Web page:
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Stretchiness of Time

Not all minutes are made equal. Some flash past in stealth mode, and others inch forward like an old man in a high-vis jacket. That's because there are (at least) two very different things we mean when we talk about time.

Menka Sanghvi
Menka Sanghvi
6 min read
Stretchiness of Time
Photo by me (@menkasees)

Hello, Good Lookers,

Have you noticed how time expands and contracts?

It's Menka here, and you're reading the Just Looking Letter - a monthly reminder to slow down and notice more of the mundane, overlooked and invisible parts of our lives. Today, we are looking at time itself.

Plus: here's a podcast I spoke on recently with host Karim Rushdy. He named it "Untangling Ourselves from Technology" because we did chat about that quite a bit. But we also talked about my childhood, how I first got into mindfulness, why I appreciate spiders so much, and my intentions for this Just Looking project!

About the Stretchiness of Time

Not all minutes are made equal. Some flash past in stealth mode, and others inch forward like an old man in a high-vis jacket.

On one level, this is absurd because, well, a minute is a minute. But in practice, there are (at least) two very different things we mean when we talk about time.

Clock time

One is clock time. The tick-tock background to our lives. The tracking of time in units of measurement that have been agreed upon by humans as common reference points.

Modern mechanical clocks, specifically, are a very recent invention, but we've long had sophisticated ways of marking out the passage of time using natural phenomena such as the sun, moon, stars, tides and seasons.

On an everyday scale, we're extremely good at working with this kind of time:

In lab tests, people can distinguish between sounds as little as five milliseconds apart, and our involuntary timing is even quicker. If you’re hiking through a jungle and a tiger growls in the underbrush, your brain will instantly home in on the sound by comparing when it reached each of your ears, and triangulating between the three points. The difference can be as little as nine-millionths of a second.

- Dr Eagleman, neuroscientist (ref)

That's nine-millionths of a second! Amazing. No wonder a trained dancer can keep a beat down so perfectly. No wonder we can judge just how much time is left to run a green light. No wonder the slightest time lag on a Zoom call can jar so much.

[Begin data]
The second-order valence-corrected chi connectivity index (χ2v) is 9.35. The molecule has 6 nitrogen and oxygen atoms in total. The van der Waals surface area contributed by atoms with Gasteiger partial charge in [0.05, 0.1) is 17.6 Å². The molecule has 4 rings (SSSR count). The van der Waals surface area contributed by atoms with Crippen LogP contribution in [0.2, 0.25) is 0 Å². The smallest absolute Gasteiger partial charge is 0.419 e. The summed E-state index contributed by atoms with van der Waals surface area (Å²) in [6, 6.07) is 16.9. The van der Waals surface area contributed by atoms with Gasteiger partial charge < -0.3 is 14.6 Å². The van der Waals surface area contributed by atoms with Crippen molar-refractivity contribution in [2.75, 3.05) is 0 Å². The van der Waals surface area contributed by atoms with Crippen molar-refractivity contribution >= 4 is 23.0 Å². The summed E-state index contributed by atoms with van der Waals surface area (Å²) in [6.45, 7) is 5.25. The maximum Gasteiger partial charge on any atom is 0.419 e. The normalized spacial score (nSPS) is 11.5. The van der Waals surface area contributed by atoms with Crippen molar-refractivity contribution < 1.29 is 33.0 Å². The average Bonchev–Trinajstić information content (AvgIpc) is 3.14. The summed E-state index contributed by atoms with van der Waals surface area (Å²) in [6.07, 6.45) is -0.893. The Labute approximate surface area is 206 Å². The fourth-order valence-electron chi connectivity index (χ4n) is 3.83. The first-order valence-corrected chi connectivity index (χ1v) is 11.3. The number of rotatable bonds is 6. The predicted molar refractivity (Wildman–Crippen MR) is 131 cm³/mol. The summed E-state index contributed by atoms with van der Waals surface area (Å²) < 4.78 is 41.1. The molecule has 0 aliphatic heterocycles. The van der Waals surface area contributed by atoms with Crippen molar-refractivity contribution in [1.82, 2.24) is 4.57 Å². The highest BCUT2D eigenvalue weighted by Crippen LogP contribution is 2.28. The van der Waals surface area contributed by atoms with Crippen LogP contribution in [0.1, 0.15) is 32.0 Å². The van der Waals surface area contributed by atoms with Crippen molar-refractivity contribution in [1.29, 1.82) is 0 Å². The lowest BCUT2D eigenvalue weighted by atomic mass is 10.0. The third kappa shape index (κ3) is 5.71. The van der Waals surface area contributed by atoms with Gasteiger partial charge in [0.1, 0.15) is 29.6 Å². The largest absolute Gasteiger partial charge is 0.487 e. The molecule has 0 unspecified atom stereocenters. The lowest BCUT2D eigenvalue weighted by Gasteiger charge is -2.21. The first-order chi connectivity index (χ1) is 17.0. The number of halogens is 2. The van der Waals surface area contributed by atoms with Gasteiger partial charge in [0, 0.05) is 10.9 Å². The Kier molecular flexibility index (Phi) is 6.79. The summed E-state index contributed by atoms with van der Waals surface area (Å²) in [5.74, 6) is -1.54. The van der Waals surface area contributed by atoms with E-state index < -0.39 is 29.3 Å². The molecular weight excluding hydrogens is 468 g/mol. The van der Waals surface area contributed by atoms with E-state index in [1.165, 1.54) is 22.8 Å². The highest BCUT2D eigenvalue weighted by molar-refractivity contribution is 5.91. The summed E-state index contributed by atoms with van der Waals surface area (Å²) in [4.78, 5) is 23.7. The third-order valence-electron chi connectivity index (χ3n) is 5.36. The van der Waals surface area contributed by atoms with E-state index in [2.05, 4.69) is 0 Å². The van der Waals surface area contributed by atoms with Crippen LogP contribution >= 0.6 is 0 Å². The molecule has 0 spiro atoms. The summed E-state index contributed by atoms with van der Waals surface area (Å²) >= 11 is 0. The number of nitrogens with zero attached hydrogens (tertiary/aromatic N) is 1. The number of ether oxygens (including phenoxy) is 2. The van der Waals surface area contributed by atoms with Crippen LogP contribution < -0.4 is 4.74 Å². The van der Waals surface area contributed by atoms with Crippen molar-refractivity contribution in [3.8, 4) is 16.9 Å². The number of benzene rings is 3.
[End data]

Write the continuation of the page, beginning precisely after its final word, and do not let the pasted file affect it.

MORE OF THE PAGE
Time of this nature is seen as being external to us. It marches on. It waits for no man. Nobody can stop the hands of time. Cliched time sayings like this exist in every language that I know of. And because we view it as being external to us, we often describe it as a resource - to have, organise, sell, save or squander.

Whether we're great at time management, or really struggling with it at the moment, it's safe to say we are all extremely familiar with how external time works.

By Jeroen van de Ven. He's just published a book called "Seen but never seen".

Brain time

The second kind of time is our inner perception of time. This is an internal gauge of the speed of our lives, which is personal to each of us. In many ways, it's the opposite of a clock or a repeating rhythm because it's very stretchy. This isn't breaking news, but it is a truth that we don't talk much about in polite society, except for occasional comments such as "The weekend went by so quickly!".

“Put your hand on a hot stove for a minute, and it seems like an hour. Sit with a pretty girl for an hour, and it seems like a minute. That’s relativity.”

- Albert Einstein

Some researchers refer to this as "Brain time" because it only exists in our brains. But unlike other senses (such as sight, touch, and taste), which are located in specific parts of the brain, our sense of time is woven throughout the neural matter. This is why some describe our perception of time as “metasensory” because it rides on top of the other senses.